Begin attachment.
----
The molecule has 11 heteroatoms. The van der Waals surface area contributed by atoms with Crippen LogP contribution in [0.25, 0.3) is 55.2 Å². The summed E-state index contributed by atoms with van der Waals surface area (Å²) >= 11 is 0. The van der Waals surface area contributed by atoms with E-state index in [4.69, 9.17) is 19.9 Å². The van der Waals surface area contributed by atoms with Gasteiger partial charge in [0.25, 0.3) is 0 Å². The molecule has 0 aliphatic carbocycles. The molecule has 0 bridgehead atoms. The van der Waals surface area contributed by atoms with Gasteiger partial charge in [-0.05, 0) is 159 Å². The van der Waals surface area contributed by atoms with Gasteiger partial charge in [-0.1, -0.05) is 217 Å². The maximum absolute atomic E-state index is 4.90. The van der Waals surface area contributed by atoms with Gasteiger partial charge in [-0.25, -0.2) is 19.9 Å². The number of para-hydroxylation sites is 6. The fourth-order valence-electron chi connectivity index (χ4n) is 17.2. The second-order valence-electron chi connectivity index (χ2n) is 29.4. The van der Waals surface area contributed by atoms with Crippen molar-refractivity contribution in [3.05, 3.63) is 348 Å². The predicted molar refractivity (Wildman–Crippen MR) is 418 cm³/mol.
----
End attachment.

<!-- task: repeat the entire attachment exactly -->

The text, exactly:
The molecule has 11 heteroatoms. The van der Waals surface area contributed by atoms with Crippen LogP contribution in [0.25, 0.3) is 55.2 Å². The summed E-state index contributed by atoms with van der Waals surface area (Å²) >= 11 is 0. The van der Waals surface area contributed by atoms with E-state index in [4.69, 9.17) is 19.9 Å². The van der Waals surface area contributed by atoms with Gasteiger partial charge in [0.25, 0.3) is 0 Å². The molecule has 0 aliphatic carbocycles. The molecule has 0 bridgehead atoms. The van der Waals surface area contributed by atoms with Gasteiger partial charge in [-0.05, 0) is 159 Å². The van der Waals surface area contributed by atoms with Gasteiger partial charge in [-0.1, -0.05) is 217 Å². The maximum absolute atomic E-state index is 4.90. The van der Waals surface area contributed by atoms with Gasteiger partial charge in [-0.25, -0.2) is 19.9 Å². The number of para-hydroxylation sites is 6. The fourth-order valence-electron chi connectivity index (χ4n) is 17.2. The second-order valence-electron chi connectivity index (χ2n) is 29.4. The van der Waals surface area contributed by atoms with Crippen molar-refractivity contribution in [3.05, 3.63) is 348 Å². The predicted molar refractivity (Wildman–Crippen MR) is 418 cm³/mol.